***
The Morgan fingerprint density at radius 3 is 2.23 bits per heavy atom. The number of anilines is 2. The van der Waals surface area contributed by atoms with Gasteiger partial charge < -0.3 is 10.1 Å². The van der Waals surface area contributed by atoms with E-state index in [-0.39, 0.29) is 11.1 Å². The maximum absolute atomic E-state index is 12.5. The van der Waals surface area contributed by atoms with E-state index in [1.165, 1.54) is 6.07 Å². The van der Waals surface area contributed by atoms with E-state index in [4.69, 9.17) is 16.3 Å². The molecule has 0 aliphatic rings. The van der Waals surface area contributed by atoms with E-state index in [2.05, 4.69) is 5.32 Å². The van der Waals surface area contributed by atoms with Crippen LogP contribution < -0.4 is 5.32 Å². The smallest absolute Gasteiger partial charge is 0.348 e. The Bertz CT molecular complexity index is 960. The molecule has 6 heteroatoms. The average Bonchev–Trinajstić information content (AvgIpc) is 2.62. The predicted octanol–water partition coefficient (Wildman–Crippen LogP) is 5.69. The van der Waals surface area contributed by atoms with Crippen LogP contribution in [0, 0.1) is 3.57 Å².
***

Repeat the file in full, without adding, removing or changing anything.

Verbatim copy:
The Morgan fingerprint density at radius 3 is 2.23 bits per heavy atom. The number of anilines is 2. The van der Waals surface area contributed by atoms with Gasteiger partial charge < -0.3 is 10.1 Å². The van der Waals surface area contributed by atoms with E-state index in [-0.39, 0.29) is 11.1 Å². The maximum absolute atomic E-state index is 12.5. The van der Waals surface area contributed by atoms with E-state index in [1.165, 1.54) is 6.07 Å². The van der Waals surface area contributed by atoms with E-state index in [4.69, 9.17) is 16.3 Å². The molecule has 0 aliphatic rings. The van der Waals surface area contributed by atoms with E-state index in [2.05, 4.69) is 5.32 Å². The van der Waals surface area contributed by atoms with Crippen LogP contribution < -0.4 is 5.32 Å². The smallest absolute Gasteiger partial charge is 0.348 e. The Bertz CT molecular complexity index is 960. The molecule has 6 heteroatoms. The average Bonchev–Trinajstić information content (AvgIpc) is 2.62. The predicted octanol–water partition coefficient (Wildman–Crippen LogP) is 5.69. The van der Waals surface area contributed by atoms with Crippen LogP contribution in [0, 0.1) is 3.57 Å².